How to Protect Yourself From Vampires. Traditionally, there are numerous ways to frighten, ward off, harass and anger a vampire. Here are the tried and true ways to protect yourself from the kiss (or bite) of death.
Stash garlic in vases in your room, tie it in bunches and hang it from your doors, rub it around your windows and other entrances, or wear it around your neck. Store it in the undead's grave to prevent him or her from emerging.
Wear a cross around your neck and you can't be harmed by a vampire. Place a crucifix in the vampire's coffin and he or she can't rise from the dead.
Eat bread made from flour mixed with blood from a decapitated or staked vampire, as was the custom in Poland several centuries ago.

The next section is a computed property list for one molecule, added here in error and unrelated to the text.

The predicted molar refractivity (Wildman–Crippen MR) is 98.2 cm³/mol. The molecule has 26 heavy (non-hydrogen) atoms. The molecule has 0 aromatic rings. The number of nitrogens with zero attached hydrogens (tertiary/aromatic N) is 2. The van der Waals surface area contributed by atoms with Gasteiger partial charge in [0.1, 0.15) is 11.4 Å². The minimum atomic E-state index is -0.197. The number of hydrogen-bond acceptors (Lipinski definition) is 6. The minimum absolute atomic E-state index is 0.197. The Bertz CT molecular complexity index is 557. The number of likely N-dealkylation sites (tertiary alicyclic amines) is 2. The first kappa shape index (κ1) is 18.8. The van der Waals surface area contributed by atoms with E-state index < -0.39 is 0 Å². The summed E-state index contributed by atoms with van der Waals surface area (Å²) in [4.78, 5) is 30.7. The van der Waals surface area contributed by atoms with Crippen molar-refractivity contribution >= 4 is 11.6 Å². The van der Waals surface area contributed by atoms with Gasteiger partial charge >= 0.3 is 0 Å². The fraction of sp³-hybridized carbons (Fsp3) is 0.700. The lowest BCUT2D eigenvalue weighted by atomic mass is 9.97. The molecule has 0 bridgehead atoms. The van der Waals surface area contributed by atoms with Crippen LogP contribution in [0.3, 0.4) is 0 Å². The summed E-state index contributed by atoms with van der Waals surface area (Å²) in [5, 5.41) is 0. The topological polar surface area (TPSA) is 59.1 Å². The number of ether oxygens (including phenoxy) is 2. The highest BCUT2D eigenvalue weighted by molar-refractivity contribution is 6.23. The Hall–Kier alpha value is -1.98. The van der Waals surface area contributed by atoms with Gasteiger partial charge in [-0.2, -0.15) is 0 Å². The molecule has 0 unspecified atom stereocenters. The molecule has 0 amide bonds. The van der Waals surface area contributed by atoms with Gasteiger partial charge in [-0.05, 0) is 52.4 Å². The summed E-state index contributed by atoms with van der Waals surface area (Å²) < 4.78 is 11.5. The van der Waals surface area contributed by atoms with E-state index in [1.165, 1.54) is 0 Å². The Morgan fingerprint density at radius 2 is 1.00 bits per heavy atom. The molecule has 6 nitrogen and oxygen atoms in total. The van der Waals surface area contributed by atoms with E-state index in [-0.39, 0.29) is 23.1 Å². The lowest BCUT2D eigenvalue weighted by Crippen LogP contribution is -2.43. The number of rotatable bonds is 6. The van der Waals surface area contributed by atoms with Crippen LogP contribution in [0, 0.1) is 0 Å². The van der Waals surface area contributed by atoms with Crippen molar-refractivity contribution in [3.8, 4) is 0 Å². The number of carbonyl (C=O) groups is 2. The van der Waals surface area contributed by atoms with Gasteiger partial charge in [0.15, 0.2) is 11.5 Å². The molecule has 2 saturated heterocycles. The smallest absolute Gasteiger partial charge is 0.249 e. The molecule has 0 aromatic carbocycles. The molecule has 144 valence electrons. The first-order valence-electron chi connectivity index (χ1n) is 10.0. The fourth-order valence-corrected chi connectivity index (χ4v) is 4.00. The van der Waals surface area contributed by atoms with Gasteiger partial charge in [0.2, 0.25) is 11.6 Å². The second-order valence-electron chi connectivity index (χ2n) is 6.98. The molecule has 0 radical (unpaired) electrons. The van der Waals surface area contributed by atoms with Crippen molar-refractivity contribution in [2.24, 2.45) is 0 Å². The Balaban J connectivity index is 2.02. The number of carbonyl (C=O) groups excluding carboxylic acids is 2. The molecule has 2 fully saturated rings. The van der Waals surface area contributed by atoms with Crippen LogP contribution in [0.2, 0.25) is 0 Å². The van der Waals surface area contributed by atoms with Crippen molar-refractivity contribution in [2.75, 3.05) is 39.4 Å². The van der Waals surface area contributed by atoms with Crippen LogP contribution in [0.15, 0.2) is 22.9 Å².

Spread grain or seeds about to confuse the monster. Keep in mind that for reasons unknown, he'll always stop to count every kernel or grain and he might not get done until dawn.
Pile thorny branches in your front yard. Spread plenty of prickly bows about; the beast will surely get stuck on one of them.
Bar a potential victim's bedroom door with iron, a metal supposedly abhorred by vampires. Remember that Dracula and his cronies are also allergic to light, so keep your room well illuminated when there's a vampire in your midst.
Do as the Burmese did: Tie the undead's thumb to his or her toes. Or bind the beast's feet together for similar results. Emulate the Finns by nailing the corpse to the bottom of the coffin. Put a communion wafer in a potential fiend's mouth prior to burial, as was recommended by Christians of the past. Deposit money in the vampire's mouth as the Germans did. Many of them thought the damned had to pay Charon, the ferryman of the River Styx, for safe passage into Hades.